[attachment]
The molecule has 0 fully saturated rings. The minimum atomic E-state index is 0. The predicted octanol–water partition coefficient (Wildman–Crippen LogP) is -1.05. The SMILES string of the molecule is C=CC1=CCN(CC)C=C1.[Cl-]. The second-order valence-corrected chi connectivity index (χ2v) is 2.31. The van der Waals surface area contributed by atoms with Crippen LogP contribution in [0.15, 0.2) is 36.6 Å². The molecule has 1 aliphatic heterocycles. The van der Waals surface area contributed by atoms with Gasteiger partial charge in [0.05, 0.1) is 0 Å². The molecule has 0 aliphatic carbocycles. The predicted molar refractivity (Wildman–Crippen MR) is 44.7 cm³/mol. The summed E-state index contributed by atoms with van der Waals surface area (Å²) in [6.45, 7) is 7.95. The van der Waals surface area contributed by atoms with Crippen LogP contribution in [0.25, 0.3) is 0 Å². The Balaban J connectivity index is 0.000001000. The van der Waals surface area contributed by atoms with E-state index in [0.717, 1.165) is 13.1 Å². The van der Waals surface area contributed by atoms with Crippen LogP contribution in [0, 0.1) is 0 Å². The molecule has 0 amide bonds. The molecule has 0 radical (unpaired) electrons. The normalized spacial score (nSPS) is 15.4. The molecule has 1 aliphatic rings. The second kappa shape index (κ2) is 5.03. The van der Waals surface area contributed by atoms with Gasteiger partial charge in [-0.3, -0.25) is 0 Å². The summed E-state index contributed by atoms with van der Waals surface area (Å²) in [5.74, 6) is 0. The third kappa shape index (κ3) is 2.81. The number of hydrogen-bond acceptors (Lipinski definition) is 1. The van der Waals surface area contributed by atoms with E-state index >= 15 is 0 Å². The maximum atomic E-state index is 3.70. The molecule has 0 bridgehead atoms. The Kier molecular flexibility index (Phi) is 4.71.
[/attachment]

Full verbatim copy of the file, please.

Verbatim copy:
The molecule has 0 fully saturated rings. The minimum atomic E-state index is 0. The predicted octanol–water partition coefficient (Wildman–Crippen LogP) is -1.05. The SMILES string of the molecule is C=CC1=CCN(CC)C=C1.[Cl-]. The second-order valence-corrected chi connectivity index (χ2v) is 2.31. The van der Waals surface area contributed by atoms with Crippen LogP contribution in [0.15, 0.2) is 36.6 Å². The molecule has 1 aliphatic heterocycles. The van der Waals surface area contributed by atoms with Gasteiger partial charge in [0.05, 0.1) is 0 Å². The molecule has 0 aliphatic carbocycles. The predicted molar refractivity (Wildman–Crippen MR) is 44.7 cm³/mol. The summed E-state index contributed by atoms with van der Waals surface area (Å²) in [6.45, 7) is 7.95. The van der Waals surface area contributed by atoms with Crippen LogP contribution in [0.25, 0.3) is 0 Å². The Balaban J connectivity index is 0.000001000. The van der Waals surface area contributed by atoms with E-state index in [0.717, 1.165) is 13.1 Å². The van der Waals surface area contributed by atoms with Crippen LogP contribution in [0, 0.1) is 0 Å². The molecule has 0 amide bonds. The molecule has 0 radical (unpaired) electrons. The normalized spacial score (nSPS) is 15.4. The molecule has 1 aliphatic rings. The second kappa shape index (κ2) is 5.03. The van der Waals surface area contributed by atoms with Gasteiger partial charge in [-0.3, -0.25) is 0 Å². The summed E-state index contributed by atoms with van der Waals surface area (Å²) in [5.74, 6) is 0. The third kappa shape index (κ3) is 2.81. The number of hydrogen-bond acceptors (Lipinski definition) is 1. The van der Waals surface area contributed by atoms with E-state index >= 15 is 0 Å². The maximum atomic E-state index is 3.70. The molecule has 0 bridgehead atoms. The Kier molecular flexibility index (Phi) is 4.71.